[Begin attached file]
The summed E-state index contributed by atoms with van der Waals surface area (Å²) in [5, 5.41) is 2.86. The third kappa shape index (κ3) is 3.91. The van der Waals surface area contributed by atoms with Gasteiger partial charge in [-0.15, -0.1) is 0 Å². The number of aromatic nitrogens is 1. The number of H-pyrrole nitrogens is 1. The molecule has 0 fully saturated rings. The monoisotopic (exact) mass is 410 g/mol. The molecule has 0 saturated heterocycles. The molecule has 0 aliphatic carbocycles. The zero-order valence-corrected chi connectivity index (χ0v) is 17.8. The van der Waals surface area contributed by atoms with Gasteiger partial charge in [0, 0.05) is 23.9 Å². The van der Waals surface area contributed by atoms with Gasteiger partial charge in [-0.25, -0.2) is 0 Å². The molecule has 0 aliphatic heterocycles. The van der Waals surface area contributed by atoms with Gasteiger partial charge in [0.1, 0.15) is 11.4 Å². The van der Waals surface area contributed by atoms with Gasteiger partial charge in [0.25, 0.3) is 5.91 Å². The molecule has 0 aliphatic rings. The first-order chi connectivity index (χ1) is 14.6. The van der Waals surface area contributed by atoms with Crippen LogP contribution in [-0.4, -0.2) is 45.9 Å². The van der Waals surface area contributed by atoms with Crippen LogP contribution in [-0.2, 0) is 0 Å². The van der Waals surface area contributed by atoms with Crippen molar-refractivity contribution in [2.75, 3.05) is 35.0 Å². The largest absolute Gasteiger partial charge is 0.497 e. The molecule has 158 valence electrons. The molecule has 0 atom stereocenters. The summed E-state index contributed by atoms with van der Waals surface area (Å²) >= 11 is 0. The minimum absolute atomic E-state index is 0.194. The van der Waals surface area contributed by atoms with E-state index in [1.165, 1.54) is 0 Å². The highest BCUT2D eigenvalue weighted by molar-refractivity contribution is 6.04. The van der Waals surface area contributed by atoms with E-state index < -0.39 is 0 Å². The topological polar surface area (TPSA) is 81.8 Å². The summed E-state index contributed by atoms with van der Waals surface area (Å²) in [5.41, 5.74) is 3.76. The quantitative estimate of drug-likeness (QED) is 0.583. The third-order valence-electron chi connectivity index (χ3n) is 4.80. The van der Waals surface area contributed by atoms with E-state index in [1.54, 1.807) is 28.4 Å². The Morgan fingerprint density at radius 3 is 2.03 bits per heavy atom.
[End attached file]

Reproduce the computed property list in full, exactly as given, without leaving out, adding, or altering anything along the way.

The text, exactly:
The summed E-state index contributed by atoms with van der Waals surface area (Å²) in [5, 5.41) is 2.86. The third kappa shape index (κ3) is 3.91. The van der Waals surface area contributed by atoms with Gasteiger partial charge in [-0.15, -0.1) is 0 Å². The number of aromatic nitrogens is 1. The number of H-pyrrole nitrogens is 1. The molecule has 0 fully saturated rings. The monoisotopic (exact) mass is 410 g/mol. The molecule has 0 saturated heterocycles. The molecule has 0 aliphatic carbocycles. The zero-order valence-corrected chi connectivity index (χ0v) is 17.8. The van der Waals surface area contributed by atoms with Gasteiger partial charge in [0, 0.05) is 23.9 Å². The van der Waals surface area contributed by atoms with Gasteiger partial charge in [-0.25, -0.2) is 0 Å². The molecule has 0 aliphatic heterocycles. The van der Waals surface area contributed by atoms with Gasteiger partial charge in [0.1, 0.15) is 11.4 Å². The van der Waals surface area contributed by atoms with Gasteiger partial charge in [0.25, 0.3) is 5.91 Å². The molecule has 0 aliphatic rings. The first-order chi connectivity index (χ1) is 14.6. The van der Waals surface area contributed by atoms with Crippen LogP contribution in [-0.4, -0.2) is 45.9 Å². The van der Waals surface area contributed by atoms with Crippen LogP contribution in [-0.2, 0) is 0 Å². The van der Waals surface area contributed by atoms with Crippen molar-refractivity contribution in [2.75, 3.05) is 35.0 Å². The largest absolute Gasteiger partial charge is 0.497 e. The molecule has 158 valence electrons. The molecule has 0 atom stereocenters. The summed E-state index contributed by atoms with van der Waals surface area (Å²) >= 11 is 0. The minimum absolute atomic E-state index is 0.194. The van der Waals surface area contributed by atoms with E-state index in [1.165, 1.54) is 0 Å². The highest BCUT2D eigenvalue weighted by molar-refractivity contribution is 6.04. The van der Waals surface area contributed by atoms with E-state index < -0.39 is 0 Å². The topological polar surface area (TPSA) is 81.8 Å². The summed E-state index contributed by atoms with van der Waals surface area (Å²) in [5.41, 5.74) is 3.76. The quantitative estimate of drug-likeness (QED) is 0.583. The third-order valence-electron chi connectivity index (χ3n) is 4.80. The van der Waals surface area contributed by atoms with E-state index in [1.54, 1.807) is 28.4 Å². The Morgan fingerprint density at radius 3 is 2.03 bits per heavy atom.